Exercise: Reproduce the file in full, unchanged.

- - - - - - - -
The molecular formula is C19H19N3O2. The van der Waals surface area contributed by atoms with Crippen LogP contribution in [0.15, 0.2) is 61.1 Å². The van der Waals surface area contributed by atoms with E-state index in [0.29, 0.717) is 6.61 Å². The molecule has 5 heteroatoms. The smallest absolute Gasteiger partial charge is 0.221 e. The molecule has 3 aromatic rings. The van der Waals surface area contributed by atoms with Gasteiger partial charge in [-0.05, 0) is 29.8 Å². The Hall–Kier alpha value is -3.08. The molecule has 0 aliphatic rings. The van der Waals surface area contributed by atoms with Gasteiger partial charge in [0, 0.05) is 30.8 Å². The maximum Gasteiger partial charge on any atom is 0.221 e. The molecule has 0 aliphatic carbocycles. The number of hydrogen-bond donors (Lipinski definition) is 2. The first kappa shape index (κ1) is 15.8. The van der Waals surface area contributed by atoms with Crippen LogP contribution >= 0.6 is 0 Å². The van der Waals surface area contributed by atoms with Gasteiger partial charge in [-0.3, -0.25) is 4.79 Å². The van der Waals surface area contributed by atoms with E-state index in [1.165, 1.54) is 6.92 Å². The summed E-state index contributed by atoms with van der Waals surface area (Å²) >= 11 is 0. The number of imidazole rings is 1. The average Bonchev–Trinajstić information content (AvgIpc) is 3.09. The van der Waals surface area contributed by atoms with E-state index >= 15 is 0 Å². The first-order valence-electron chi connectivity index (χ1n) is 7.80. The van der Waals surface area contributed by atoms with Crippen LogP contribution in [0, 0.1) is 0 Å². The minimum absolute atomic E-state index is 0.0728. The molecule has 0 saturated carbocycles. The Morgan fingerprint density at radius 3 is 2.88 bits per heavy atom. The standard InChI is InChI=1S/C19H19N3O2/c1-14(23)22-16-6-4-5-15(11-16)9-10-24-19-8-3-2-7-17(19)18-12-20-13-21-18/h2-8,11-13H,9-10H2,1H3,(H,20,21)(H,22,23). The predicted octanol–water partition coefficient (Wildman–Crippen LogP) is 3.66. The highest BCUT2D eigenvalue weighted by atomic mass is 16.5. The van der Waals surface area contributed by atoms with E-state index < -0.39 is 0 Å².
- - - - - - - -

The molecular formula is C19H19N3O2. The van der Waals surface area contributed by atoms with Crippen LogP contribution in [0.15, 0.2) is 61.1 Å². The van der Waals surface area contributed by atoms with E-state index in [0.29, 0.717) is 6.61 Å². The molecule has 5 heteroatoms. The smallest absolute Gasteiger partial charge is 0.221 e. The molecule has 3 aromatic rings. The van der Waals surface area contributed by atoms with Gasteiger partial charge in [-0.05, 0) is 29.8 Å². The Hall–Kier alpha value is -3.08. The molecule has 0 aliphatic rings. The van der Waals surface area contributed by atoms with Gasteiger partial charge in [0, 0.05) is 30.8 Å². The maximum Gasteiger partial charge on any atom is 0.221 e. The molecule has 0 aliphatic carbocycles. The number of hydrogen-bond donors (Lipinski definition) is 2. The first kappa shape index (κ1) is 15.8. The van der Waals surface area contributed by atoms with Crippen LogP contribution >= 0.6 is 0 Å². The van der Waals surface area contributed by atoms with Gasteiger partial charge in [-0.3, -0.25) is 4.79 Å². The van der Waals surface area contributed by atoms with E-state index in [1.165, 1.54) is 6.92 Å². The summed E-state index contributed by atoms with van der Waals surface area (Å²) >= 11 is 0. The number of imidazole rings is 1. The average Bonchev–Trinajstić information content (AvgIpc) is 3.09. The van der Waals surface area contributed by atoms with E-state index >= 15 is 0 Å². The first-order valence-electron chi connectivity index (χ1n) is 7.80. The van der Waals surface area contributed by atoms with Crippen LogP contribution in [0, 0.1) is 0 Å². The minimum absolute atomic E-state index is 0.0728. The molecule has 0 saturated carbocycles. The Morgan fingerprint density at radius 3 is 2.88 bits per heavy atom. The standard InChI is InChI=1S/C19H19N3O2/c1-14(23)22-16-6-4-5-15(11-16)9-10-24-19-8-3-2-7-17(19)18-12-20-13-21-18/h2-8,11-13H,9-10H2,1H3,(H,20,21)(H,22,23). The predicted octanol–water partition coefficient (Wildman–Crippen LogP) is 3.66. The highest BCUT2D eigenvalue weighted by atomic mass is 16.5. The van der Waals surface area contributed by atoms with E-state index < -0.39 is 0 Å².